An early blast of crisp air could set the tone for what is expected to be a colder winter year/year. While too early to be “wildly bullish,” next week is set to bring an impressive shot of early chill into much of the nation east of the Rockies, according to Bespoke. This runs counter to the prevailing October pattern the firm has been expecting to see based on the La Niña signal, “although we only ‘see’ eight days into October at this point.”
Bespoke expected the pattern to turn warmer/milder after the opening third of October, “but signs of this have been getting pushed back later, so we have, at the least, clearly been too quick on the trigger, so far.
“The pattern has been deviating some from the ‘typical’ La Niña pattern each of the last couple of months, however, though it is too soon to tell if this is any sign for the upcoming winter,” the forecaster said.
EBW analysts warned that even if temperatures drop earlier than usual, more people working remotely may lead some cost-conscious customers to wait for colder temperatures to turn on the heat. The magnitude of the impact was unclear, but analysts said a slower-than-expected start to the heating season increased the risk of an early-November injection and could defer upside pressure for Nymex winter gas contracts.
By mid-November, however, the market is expected to shift from near-term storage overflow concerns to potential undersupply in a cold winter scenario, according to EBW. The end-of-March storage trajectory in the most-likely scenario remains slightly shy of 1,200 Bcf, roughly 150 Bcf below the typical early-winter market trajectory.
“If there is a cold burst in late October or early November as occurred in each of the past two years, reliability-focused local distribution companies have to plan for a worst-case scenario from a supply adequacy standpoint, lifting natural gas prices sharply higher to reduce price-induced coal displacement,” EBW said.
Regardless, the recent volatility along the Nymex futures curve is likely to stay for awhile, according to analysts. Wild swings over the past couple of months reflect the difficulties the market is having in accurately pricing natural gas, EBW said. That said, the odds are in bulls’ favor, especially as LNG rises, near-term storage containment concerns roll off and production declines as expected.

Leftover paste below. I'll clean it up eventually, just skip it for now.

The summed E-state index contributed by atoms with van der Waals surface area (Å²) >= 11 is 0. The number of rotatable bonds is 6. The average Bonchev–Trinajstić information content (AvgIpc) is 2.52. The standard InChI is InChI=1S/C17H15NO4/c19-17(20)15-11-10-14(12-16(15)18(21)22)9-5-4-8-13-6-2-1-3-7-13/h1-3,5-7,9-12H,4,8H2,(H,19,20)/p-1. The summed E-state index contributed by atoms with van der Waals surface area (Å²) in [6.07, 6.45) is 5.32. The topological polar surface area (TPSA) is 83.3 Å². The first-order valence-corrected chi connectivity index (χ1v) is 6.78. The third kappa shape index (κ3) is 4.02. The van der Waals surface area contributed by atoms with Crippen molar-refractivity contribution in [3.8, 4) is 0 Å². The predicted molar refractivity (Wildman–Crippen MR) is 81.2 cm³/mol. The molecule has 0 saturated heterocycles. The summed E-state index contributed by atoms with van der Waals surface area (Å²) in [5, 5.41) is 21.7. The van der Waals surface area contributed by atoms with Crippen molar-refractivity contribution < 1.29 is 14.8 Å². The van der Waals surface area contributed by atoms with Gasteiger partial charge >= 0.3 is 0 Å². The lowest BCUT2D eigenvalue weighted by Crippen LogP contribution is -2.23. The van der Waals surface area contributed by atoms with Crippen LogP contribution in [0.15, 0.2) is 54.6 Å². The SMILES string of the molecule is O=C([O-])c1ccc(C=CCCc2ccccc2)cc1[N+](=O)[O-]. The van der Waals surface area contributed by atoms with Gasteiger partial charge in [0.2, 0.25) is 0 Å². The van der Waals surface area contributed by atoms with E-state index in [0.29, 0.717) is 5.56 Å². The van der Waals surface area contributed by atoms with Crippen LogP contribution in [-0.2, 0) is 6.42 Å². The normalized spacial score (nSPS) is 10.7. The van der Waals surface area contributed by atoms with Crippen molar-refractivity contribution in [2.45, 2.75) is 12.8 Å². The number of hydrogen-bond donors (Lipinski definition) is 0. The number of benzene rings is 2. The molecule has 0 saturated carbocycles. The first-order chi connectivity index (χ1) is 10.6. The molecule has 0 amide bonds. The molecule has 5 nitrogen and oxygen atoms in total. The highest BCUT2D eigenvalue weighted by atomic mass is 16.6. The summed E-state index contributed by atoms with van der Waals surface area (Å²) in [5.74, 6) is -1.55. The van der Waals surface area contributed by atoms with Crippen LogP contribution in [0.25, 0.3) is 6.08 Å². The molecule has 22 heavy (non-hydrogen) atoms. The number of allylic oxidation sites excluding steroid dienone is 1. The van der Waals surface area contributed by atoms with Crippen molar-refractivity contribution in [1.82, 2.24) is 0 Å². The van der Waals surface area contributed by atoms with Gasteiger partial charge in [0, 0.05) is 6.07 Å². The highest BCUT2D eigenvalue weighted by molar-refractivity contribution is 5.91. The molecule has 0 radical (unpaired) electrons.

“Shifting winter weather forecasts will likely govern price action as winter arrives, but a tightening fundamental backdrop remains significantly favorable for bulls,” EBW said. “If winter weather is not very bearish, significant gains appear likely.”
Extreme summer weather was refusing to loosen its grip on the West Coast, with temperatures forecast to remain in the 90s and 100s through the end of the month.
What’s worse, a cold front in store for the Pacific Northwest in the coming days could spawn winds farther south of the system, potentially sparking new fires across California. So far this year, more than 5,500 homes and businesses and 3.4 million-plus acres have burned as a result of the 7,900 fires across the state, according to the California Department of Forestry and Fire Protection.
“By late this weekend and into next week, a large heat dome is expected to build over the West,” said AccuWeather meteorologist Ryan Adamson. “This will mean the region will be dry, and it will likely be until at least some time in October before the entire West will be in line for any chance of widespread precipitation.”
With no signs of cooler weather yet in the forecast, forward prices across the West rallied strongly during the Sept. 17-23 period, according to Forward Look.
In the Pacific Northwest, Northwest Sumas October prices shot up 61.0 cents to $2.659, about 20 cents higher than cash prices for gas delivered Thursday. Sumas’ November contract jumped 32.0 cents to $3.655, while the full winter strip rose 21.0 cents to $3.980. Summer 2021 prices climbed a much more modest 7.0 cents to $3.590, and winter 2021-2022 picked up 9.0 cents to reach $3.090.
In Northern California, PG&E Citygate October rocketed 58.0 cents higher from Sept. 17-23 to reach $3.891, a more than 10-cent premium over cash, and November moved up 41.0 cents to $3.915, Forward Look data showed. Winter prices averaged 23.0 cents higher at $4.01, while next summer bumped up only 4.0 cents to $3.44.The SoCal Citygate forward curve experienced similar behavior, with the October contract jumping 67.0 cents during the period to $3.208, a roughly 35-cent premium over spot gas prices for Thursday delivery, according to Forward Look. November shot up 32.0 cents to $3.817, winter tacked on 19.0 cents to $4.410 and the summer 2021 strip edged up 4.0 cents to $3.440.